March 5, 2020 1:00 PM, EST

February Class 8 Orders Decline

orders A production line employee works on the front of a cab at the Navistar plant in Springfield, Ohio. (Navistar International Corp.)

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Class 8 orders dropped to 14,100 in February, ACT Research reported, citing preliminary results. In what typically is a weak month, fleets remained cautious amid challenging freight levels, overcapacity and the spreading coronavirus as a backdrop.

North American orders were down 16% from a year earlier when they reached 16,854. ACT will revise its estimate once truck makers finalize their reports later in the month.

ACT Vice President Steve Tam suggested February is a case of continued slowing, rather than the result of a broad wave of cancellations.

The normal sequential decline in February orders, however, is 10%, he said.

“The fact that we saw almost a 20% decline suggests that there is something going on there,” Tam said. “But I am not hearing any chatter that customers are canceling orders.”

January’s order volume reached 17,700.

Steve Tam of ACT Research


But the elephant in the room, Tam said, is the industry remains overstocked with trucks, and the silver lining is a further curtailment to truck manufacturing will help get inventories corrected more quickly.

One truck maker agreed during its fiscal-year, first-quarter earnings call in March.

“There is just a lot of truck capacity right now, chasing a relatively constant number of loads, pressuring rates,” Navistar International Corp. Chairman and CEO Troy Clarke said. “This is the classic truck cycle. The freight market will still take a few more months to work through this. However, recent spot rates have stabilized, an important step, signaling capacity is beginning to adjust to demand.”

Absent a meaningful impact from the coronavirus issue, Clarke is optimistic for the economy, the industry and his company, even as Navistar reported a loss of $36 million in its fiscal-year first quarter ended Jan. 31, as revenue slipped $600 million to $1.8 billion compared with a year earlier.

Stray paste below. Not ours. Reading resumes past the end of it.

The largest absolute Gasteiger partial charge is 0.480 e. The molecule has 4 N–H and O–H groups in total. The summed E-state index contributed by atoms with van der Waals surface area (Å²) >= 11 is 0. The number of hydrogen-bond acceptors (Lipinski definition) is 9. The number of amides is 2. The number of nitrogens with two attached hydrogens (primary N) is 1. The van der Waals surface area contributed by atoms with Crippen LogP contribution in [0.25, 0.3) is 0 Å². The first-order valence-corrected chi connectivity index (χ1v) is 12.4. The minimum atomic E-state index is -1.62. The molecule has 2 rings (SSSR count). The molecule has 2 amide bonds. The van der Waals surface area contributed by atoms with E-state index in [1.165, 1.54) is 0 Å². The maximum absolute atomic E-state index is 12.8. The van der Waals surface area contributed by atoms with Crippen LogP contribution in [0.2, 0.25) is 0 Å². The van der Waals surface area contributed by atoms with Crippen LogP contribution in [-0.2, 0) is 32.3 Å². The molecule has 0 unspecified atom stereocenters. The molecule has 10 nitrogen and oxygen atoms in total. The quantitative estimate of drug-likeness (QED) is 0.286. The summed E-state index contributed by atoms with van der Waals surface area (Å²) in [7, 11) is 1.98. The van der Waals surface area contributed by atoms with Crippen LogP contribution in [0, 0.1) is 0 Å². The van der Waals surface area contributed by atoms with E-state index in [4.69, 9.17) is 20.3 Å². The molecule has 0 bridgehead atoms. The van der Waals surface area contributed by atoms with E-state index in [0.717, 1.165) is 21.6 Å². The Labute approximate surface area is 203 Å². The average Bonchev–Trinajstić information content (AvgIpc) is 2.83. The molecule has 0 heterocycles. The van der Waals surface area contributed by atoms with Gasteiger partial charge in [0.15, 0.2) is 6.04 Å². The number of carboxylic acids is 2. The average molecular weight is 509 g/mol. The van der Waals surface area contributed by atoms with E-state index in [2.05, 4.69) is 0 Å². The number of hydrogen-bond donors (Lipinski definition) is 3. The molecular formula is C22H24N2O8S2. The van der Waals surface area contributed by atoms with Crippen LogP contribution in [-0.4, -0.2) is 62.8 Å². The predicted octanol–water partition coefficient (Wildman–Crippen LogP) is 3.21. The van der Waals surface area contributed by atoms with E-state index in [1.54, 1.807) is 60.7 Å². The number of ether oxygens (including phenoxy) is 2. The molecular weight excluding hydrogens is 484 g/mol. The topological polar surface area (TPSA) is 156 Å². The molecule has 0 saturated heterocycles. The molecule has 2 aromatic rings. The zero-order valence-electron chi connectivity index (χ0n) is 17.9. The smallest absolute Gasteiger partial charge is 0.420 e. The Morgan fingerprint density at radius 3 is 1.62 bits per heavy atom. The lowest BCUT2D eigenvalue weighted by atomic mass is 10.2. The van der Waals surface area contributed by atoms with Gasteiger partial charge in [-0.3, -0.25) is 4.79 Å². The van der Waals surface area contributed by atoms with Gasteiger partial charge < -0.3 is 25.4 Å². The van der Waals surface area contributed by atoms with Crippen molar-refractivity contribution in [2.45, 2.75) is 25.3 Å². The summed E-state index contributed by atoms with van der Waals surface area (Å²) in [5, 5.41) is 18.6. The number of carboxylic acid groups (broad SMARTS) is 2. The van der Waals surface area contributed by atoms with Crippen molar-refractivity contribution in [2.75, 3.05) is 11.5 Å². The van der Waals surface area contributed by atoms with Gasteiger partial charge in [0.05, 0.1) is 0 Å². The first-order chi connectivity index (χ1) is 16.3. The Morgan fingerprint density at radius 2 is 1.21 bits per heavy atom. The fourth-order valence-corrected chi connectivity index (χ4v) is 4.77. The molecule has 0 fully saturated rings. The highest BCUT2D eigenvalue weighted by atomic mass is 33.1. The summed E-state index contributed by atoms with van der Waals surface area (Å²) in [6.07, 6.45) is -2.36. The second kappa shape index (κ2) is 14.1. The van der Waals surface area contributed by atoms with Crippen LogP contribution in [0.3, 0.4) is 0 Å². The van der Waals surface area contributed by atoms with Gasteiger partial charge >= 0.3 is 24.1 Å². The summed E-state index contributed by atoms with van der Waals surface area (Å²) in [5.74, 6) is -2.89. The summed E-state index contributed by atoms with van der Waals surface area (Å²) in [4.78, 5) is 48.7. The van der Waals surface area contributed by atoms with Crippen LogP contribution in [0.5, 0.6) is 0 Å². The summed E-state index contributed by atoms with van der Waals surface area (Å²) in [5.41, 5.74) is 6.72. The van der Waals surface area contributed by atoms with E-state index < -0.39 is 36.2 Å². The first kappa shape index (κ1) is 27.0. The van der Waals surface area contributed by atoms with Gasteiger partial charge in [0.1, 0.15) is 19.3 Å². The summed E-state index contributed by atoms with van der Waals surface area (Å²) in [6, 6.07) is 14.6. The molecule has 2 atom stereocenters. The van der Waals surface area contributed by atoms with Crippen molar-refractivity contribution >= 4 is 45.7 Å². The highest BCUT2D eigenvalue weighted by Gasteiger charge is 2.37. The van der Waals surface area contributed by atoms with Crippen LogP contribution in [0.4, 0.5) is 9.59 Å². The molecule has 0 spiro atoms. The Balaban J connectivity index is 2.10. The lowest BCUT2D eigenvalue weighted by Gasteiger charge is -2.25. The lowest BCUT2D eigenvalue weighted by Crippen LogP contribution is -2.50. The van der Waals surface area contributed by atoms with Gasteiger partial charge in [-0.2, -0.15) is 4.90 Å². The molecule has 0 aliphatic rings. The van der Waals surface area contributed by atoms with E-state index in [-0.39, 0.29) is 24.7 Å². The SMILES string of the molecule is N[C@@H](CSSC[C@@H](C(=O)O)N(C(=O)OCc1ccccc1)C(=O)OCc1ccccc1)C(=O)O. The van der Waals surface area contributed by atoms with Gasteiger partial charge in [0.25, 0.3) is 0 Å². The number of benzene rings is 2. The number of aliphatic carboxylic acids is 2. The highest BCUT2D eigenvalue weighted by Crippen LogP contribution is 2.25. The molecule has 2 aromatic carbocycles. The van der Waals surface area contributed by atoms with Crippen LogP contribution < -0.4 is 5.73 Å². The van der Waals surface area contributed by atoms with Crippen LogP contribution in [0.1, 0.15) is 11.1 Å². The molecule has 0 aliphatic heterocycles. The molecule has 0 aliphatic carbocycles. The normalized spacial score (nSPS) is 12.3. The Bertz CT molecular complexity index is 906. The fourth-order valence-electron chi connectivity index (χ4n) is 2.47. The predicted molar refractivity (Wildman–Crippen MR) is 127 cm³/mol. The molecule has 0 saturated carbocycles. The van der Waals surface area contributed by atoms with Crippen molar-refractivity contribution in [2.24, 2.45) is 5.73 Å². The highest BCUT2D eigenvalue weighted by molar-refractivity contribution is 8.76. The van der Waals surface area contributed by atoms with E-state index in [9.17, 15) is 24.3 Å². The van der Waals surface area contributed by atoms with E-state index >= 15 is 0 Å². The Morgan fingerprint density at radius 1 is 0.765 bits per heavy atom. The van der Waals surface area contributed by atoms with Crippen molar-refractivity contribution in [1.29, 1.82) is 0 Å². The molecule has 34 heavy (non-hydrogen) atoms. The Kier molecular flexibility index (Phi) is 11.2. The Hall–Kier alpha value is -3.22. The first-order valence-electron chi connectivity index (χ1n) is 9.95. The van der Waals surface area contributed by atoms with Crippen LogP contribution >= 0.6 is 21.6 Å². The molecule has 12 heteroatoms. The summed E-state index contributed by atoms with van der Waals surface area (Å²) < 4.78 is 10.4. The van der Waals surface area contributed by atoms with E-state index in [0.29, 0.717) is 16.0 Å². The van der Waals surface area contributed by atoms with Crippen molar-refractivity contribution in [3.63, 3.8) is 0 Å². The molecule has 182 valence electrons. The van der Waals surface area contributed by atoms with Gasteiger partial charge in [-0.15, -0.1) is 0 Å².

“We are maintaining our 2020 guidance, as I’m confident succeeding quarters will improve sequentially,” Clarke said. Revenue is expected to range from $9.25 billion to $9.75 billion, according to the Lisle, Ill.-based truck maker. Full-year revenue for fiscal 2019 was $11.25 billion.

One fleet adjusting to the current situation is Old Dominion Freight Line Inc., which placed truck orders last year expecting greater economic activity than occurred, a top executive said.

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“This will be probably a one-year holiday on the fleet side, and then we’ll just get to the end of this year and sort of evaluate where we are and what we feel like we need going into 2021,” Old Dominion Chief Financial Officer Adam Satterfield said during the carrier’s fourth-quarter earnings call in February.

“We made orders last year anticipating kind of mid-single-digit growth. On the volume side, we ended up with a mid-single-digit decrease in tonnage. So, we’re probably a little bit heavy, and there’s a lot of carrying costs both in the depreciation line as well as the maintenance and repair cost on that heavier fleet. So, hopefully, we will grow into the fleet as we progress through 2020,” he said.

Old Dominion ranks No. 9 on the Transport Topics Top 100 list of the largest for-hire carriers in North America.

The Thomasville, N.C.-based less-than-truckload carrier operated about 9,200 tractors in 2019.

Meanwhile, FTR pegged the orders at 14,100, too.

“Too low, below expectations. I think this is one of the best signals of the coronavirus’ impact on the economy,” said Don Ake, FTR’s vice president of commercial vehicles.

Kenny Vieth, ACT President and Senior Analyst


The orders should have been in the 17,000-to-20,000 range, he suggested, as orders were in the fourth quarter of 2019.

“[But at 14,100], it wasn’t like nobody ordered,” he said.

At the same time, it was the worst February for heavy-duty orders since the impact of the Great Recession, he said. “So we have a shock to the market. Coronavirus is definitely going to have an impact short-term.”

Bloomberg News reported International Monetary Fund Managing Director Kristalina Georgieva said the global economic outlook has shifted to “more dire scenarios” as the coronavirus has spread undetected, though she added that it’s still difficult to predict the impacts.

Georgieva said the virus demands a global response as it affects significant elements of supply and demand, and IMF member nations are committed to coordinated action. She said that IMF is confident that global growth this year will be slower than 2019, when growth was 2.9%, according to Bloomberg.

IMF previously had seen 2020 growth accelerating to 3.3%.

Clarke during the earnings call noted U.S. gross domestic product is projected to grow around 2% in 2020.

“That’s the basis of an industry at replacement demand,” he said.

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